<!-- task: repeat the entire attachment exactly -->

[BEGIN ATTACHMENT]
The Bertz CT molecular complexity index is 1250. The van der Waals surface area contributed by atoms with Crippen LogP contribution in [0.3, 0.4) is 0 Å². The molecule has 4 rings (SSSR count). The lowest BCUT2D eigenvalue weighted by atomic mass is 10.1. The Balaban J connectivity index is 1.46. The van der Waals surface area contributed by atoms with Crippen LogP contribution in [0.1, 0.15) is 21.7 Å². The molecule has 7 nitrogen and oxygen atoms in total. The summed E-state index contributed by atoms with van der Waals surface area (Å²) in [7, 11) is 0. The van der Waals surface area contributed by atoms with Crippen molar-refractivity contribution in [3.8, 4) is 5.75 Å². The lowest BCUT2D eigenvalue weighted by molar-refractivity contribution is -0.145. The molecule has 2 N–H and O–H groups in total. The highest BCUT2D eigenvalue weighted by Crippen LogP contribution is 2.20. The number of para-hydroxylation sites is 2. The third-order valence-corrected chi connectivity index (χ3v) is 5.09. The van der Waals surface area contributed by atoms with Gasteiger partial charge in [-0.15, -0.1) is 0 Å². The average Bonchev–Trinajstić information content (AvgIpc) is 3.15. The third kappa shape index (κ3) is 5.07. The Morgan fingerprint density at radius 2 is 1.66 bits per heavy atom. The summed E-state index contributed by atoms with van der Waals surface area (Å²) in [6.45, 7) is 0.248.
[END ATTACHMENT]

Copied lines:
The Bertz CT molecular complexity index is 1250. The van der Waals surface area contributed by atoms with Crippen LogP contribution in [0.3, 0.4) is 0 Å². The molecule has 4 rings (SSSR count). The lowest BCUT2D eigenvalue weighted by atomic mass is 10.1. The Balaban J connectivity index is 1.46. The van der Waals surface area contributed by atoms with Crippen LogP contribution in [0.1, 0.15) is 21.7 Å². The molecule has 7 nitrogen and oxygen atoms in total. The summed E-state index contributed by atoms with van der Waals surface area (Å²) in [7, 11) is 0. The van der Waals surface area contributed by atoms with Crippen molar-refractivity contribution in [3.8, 4) is 5.75 Å². The lowest BCUT2D eigenvalue weighted by molar-refractivity contribution is -0.145. The molecule has 2 N–H and O–H groups in total. The highest BCUT2D eigenvalue weighted by Crippen LogP contribution is 2.20. The number of para-hydroxylation sites is 2. The third-order valence-corrected chi connectivity index (χ3v) is 5.09. The van der Waals surface area contributed by atoms with Gasteiger partial charge in [-0.15, -0.1) is 0 Å². The average Bonchev–Trinajstić information content (AvgIpc) is 3.15. The third kappa shape index (κ3) is 5.07. The Morgan fingerprint density at radius 2 is 1.66 bits per heavy atom. The summed E-state index contributed by atoms with van der Waals surface area (Å²) in [6.45, 7) is 0.248.